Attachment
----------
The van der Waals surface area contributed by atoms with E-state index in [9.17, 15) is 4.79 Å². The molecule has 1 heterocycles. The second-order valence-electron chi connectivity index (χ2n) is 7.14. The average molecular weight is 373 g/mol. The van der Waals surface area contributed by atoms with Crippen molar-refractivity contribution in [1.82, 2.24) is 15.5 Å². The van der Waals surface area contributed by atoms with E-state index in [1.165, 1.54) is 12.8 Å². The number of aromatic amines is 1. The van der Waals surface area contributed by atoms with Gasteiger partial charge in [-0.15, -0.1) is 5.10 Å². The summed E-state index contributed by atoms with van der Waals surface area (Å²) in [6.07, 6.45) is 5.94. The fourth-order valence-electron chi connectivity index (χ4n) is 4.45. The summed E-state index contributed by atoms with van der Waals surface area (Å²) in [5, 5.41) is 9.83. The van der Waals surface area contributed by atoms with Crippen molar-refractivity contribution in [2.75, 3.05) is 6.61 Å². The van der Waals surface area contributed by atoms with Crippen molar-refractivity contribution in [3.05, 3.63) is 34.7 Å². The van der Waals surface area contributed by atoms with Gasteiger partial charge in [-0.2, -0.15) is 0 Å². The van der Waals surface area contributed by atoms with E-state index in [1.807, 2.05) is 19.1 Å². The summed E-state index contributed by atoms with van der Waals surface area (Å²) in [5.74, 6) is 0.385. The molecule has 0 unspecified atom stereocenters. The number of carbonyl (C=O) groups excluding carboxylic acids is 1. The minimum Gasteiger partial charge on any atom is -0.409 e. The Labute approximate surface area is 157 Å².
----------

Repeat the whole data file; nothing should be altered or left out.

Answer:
The van der Waals surface area contributed by atoms with E-state index in [9.17, 15) is 4.79 Å². The molecule has 1 heterocycles. The second-order valence-electron chi connectivity index (χ2n) is 7.14. The average molecular weight is 373 g/mol. The van der Waals surface area contributed by atoms with Crippen molar-refractivity contribution in [1.82, 2.24) is 15.5 Å². The van der Waals surface area contributed by atoms with E-state index in [1.165, 1.54) is 12.8 Å². The number of aromatic amines is 1. The van der Waals surface area contributed by atoms with Gasteiger partial charge in [-0.15, -0.1) is 5.10 Å². The summed E-state index contributed by atoms with van der Waals surface area (Å²) in [6.07, 6.45) is 5.94. The fourth-order valence-electron chi connectivity index (χ4n) is 4.45. The summed E-state index contributed by atoms with van der Waals surface area (Å²) in [5, 5.41) is 9.83. The van der Waals surface area contributed by atoms with Crippen molar-refractivity contribution in [2.75, 3.05) is 6.61 Å². The van der Waals surface area contributed by atoms with Crippen molar-refractivity contribution in [3.05, 3.63) is 34.7 Å². The van der Waals surface area contributed by atoms with Gasteiger partial charge in [-0.2, -0.15) is 0 Å². The van der Waals surface area contributed by atoms with E-state index in [1.807, 2.05) is 19.1 Å². The summed E-state index contributed by atoms with van der Waals surface area (Å²) in [5.74, 6) is 0.385. The molecule has 0 unspecified atom stereocenters. The number of carbonyl (C=O) groups excluding carboxylic acids is 1. The minimum Gasteiger partial charge on any atom is -0.409 e. The Labute approximate surface area is 157 Å².